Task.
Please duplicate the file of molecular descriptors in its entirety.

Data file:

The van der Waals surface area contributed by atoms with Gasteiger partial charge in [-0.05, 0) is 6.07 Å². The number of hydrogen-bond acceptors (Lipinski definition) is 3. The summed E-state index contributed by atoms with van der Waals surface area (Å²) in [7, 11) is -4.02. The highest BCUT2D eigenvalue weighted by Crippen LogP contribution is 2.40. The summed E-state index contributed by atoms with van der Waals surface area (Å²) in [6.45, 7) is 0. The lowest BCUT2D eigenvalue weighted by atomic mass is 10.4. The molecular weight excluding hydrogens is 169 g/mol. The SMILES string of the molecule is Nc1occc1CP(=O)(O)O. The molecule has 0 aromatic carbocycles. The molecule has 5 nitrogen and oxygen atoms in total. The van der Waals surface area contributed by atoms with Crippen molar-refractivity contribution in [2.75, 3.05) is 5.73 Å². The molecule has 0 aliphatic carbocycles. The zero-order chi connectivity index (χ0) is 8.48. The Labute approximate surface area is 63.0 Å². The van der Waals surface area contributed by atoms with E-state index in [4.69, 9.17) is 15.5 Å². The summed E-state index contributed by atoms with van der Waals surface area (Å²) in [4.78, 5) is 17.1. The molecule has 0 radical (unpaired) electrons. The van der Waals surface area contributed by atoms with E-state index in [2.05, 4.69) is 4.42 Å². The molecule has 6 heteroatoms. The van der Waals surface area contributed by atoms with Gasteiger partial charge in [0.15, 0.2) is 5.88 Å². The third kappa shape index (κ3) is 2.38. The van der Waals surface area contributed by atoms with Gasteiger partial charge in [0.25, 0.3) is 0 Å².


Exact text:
The van der Waals surface area contributed by atoms with Gasteiger partial charge in [-0.05, 0) is 6.07 Å². The number of hydrogen-bond acceptors (Lipinski definition) is 3. The summed E-state index contributed by atoms with van der Waals surface area (Å²) in [7, 11) is -4.02. The highest BCUT2D eigenvalue weighted by Crippen LogP contribution is 2.40. The summed E-state index contributed by atoms with van der Waals surface area (Å²) in [6.45, 7) is 0. The lowest BCUT2D eigenvalue weighted by atomic mass is 10.4. The molecular weight excluding hydrogens is 169 g/mol. The SMILES string of the molecule is Nc1occc1CP(=O)(O)O. The molecule has 0 aromatic carbocycles. The molecule has 5 nitrogen and oxygen atoms in total. The van der Waals surface area contributed by atoms with Crippen molar-refractivity contribution in [2.75, 3.05) is 5.73 Å². The molecule has 0 aliphatic carbocycles. The zero-order chi connectivity index (χ0) is 8.48. The Labute approximate surface area is 63.0 Å². The van der Waals surface area contributed by atoms with E-state index in [4.69, 9.17) is 15.5 Å². The summed E-state index contributed by atoms with van der Waals surface area (Å²) in [4.78, 5) is 17.1. The molecule has 0 radical (unpaired) electrons. The van der Waals surface area contributed by atoms with E-state index in [2.05, 4.69) is 4.42 Å². The molecule has 6 heteroatoms. The van der Waals surface area contributed by atoms with Gasteiger partial charge in [0.15, 0.2) is 5.88 Å². The third kappa shape index (κ3) is 2.38. The van der Waals surface area contributed by atoms with Gasteiger partial charge in [0.25, 0.3) is 0 Å².